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What's In a Gaze?

Posted by admin Wednesday, March 27, 2013

What’s In a Gaze?

 

We bet you think your baby has gorgeous eyes and that you spent many hours gazing into them. Well, you may or may not be pleased to know that it isn’t a coincidence that you think that – there are developmental and psychological purposes behind it.
 
1. If you look at a model of a baby’s skull, you’ll notice that their eyes are initially much bigger in relation to the rest of the head. The eyes are initially the main tool that your baby uses to engage with the world. The first thing is that their large diameter enables your baby to absorb as much information as possible about their surroundings.
 
2. While absorbing information is obviously very important for survival, what’s even more important for survival is bonding, and your baby’s eyes are how they do it. Bonding ensures a baby’s survival, because it makes sure that their parent/carer will love them andwant to attend to their every need. Given that they can’t attend to any of their own needs at all, it’s basically priority number 1 that someone reliably and consistently wants to do this for them, even in the face of how very needy they are and how difficult that is for those caring for them. If you think about it, the amount that babies need their parents is constant and exhausting in SO many ways that there needs to be a foolproof biological mechanism that ensures their needs are met, even when their parent is exhausted, stressed and anxious.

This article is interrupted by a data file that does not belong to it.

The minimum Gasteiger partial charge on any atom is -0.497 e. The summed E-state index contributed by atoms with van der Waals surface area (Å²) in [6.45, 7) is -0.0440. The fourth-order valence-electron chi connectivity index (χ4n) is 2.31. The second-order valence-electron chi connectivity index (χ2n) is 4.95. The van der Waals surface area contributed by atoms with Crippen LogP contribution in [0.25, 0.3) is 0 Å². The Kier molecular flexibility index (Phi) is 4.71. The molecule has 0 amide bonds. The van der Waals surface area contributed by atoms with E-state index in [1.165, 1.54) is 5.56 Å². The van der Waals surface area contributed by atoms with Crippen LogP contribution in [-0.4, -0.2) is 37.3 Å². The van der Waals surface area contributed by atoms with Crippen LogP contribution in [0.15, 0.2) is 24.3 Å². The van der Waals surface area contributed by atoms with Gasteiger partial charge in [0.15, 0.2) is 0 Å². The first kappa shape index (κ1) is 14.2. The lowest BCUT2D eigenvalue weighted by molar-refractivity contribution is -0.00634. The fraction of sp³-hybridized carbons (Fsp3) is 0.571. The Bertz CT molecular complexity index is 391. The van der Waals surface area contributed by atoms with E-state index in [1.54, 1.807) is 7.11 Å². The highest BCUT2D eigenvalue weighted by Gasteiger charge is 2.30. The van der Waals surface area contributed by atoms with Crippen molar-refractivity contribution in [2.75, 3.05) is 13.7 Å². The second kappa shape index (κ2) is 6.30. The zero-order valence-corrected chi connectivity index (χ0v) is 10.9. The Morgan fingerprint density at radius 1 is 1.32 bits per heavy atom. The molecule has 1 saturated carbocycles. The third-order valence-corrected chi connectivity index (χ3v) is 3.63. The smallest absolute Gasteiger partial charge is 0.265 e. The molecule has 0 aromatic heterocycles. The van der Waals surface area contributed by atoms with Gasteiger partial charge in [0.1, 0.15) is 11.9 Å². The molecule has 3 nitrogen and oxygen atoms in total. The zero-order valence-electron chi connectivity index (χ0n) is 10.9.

Bonding is therefore the number one key to survival for your baby, and bonding is a two way process, with both of you playing your part in creating the bond that exists between you.